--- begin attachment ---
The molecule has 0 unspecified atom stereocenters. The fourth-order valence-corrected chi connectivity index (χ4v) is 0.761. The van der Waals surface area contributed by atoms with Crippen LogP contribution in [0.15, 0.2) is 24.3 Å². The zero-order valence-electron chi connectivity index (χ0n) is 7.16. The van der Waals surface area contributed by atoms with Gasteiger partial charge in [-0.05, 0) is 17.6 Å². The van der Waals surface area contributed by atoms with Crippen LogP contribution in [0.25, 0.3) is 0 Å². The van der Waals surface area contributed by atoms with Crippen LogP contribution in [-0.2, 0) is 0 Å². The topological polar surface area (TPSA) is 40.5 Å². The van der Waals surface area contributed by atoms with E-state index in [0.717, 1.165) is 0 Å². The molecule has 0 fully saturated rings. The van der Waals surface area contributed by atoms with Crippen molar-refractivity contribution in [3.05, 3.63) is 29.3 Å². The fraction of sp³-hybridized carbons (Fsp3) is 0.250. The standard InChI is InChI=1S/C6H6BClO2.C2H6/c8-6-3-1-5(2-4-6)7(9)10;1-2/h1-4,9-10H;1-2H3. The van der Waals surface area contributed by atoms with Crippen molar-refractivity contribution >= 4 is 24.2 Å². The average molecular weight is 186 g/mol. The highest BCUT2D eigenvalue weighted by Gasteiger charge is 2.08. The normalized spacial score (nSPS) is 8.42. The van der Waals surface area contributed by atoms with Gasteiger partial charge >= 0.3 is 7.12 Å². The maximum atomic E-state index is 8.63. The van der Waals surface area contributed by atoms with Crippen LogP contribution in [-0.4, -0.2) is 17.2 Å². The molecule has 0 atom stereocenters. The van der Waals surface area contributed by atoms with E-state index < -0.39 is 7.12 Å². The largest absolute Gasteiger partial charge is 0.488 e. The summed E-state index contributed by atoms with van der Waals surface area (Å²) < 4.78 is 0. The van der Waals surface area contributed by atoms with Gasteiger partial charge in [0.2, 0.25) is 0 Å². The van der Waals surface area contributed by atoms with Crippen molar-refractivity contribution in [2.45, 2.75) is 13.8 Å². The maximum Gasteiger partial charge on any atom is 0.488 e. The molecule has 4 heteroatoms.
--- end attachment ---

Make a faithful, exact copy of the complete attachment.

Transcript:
The molecule has 0 unspecified atom stereocenters. The fourth-order valence-corrected chi connectivity index (χ4v) is 0.761. The van der Waals surface area contributed by atoms with Crippen LogP contribution in [0.15, 0.2) is 24.3 Å². The zero-order valence-electron chi connectivity index (χ0n) is 7.16. The van der Waals surface area contributed by atoms with Gasteiger partial charge in [-0.05, 0) is 17.6 Å². The van der Waals surface area contributed by atoms with Crippen LogP contribution in [0.25, 0.3) is 0 Å². The van der Waals surface area contributed by atoms with Crippen LogP contribution in [-0.2, 0) is 0 Å². The topological polar surface area (TPSA) is 40.5 Å². The van der Waals surface area contributed by atoms with E-state index in [0.717, 1.165) is 0 Å². The molecule has 0 fully saturated rings. The van der Waals surface area contributed by atoms with Crippen molar-refractivity contribution in [3.05, 3.63) is 29.3 Å². The fraction of sp³-hybridized carbons (Fsp3) is 0.250. The standard InChI is InChI=1S/C6H6BClO2.C2H6/c8-6-3-1-5(2-4-6)7(9)10;1-2/h1-4,9-10H;1-2H3. The van der Waals surface area contributed by atoms with Crippen molar-refractivity contribution >= 4 is 24.2 Å². The average molecular weight is 186 g/mol. The highest BCUT2D eigenvalue weighted by Gasteiger charge is 2.08. The normalized spacial score (nSPS) is 8.42. The van der Waals surface area contributed by atoms with Gasteiger partial charge >= 0.3 is 7.12 Å². The maximum atomic E-state index is 8.63. The van der Waals surface area contributed by atoms with Crippen LogP contribution in [-0.4, -0.2) is 17.2 Å². The molecule has 0 atom stereocenters. The van der Waals surface area contributed by atoms with E-state index < -0.39 is 7.12 Å². The largest absolute Gasteiger partial charge is 0.488 e. The summed E-state index contributed by atoms with van der Waals surface area (Å²) < 4.78 is 0. The van der Waals surface area contributed by atoms with Gasteiger partial charge in [0.2, 0.25) is 0 Å². The van der Waals surface area contributed by atoms with Crippen molar-refractivity contribution in [2.45, 2.75) is 13.8 Å². The maximum Gasteiger partial charge on any atom is 0.488 e. The molecule has 4 heteroatoms.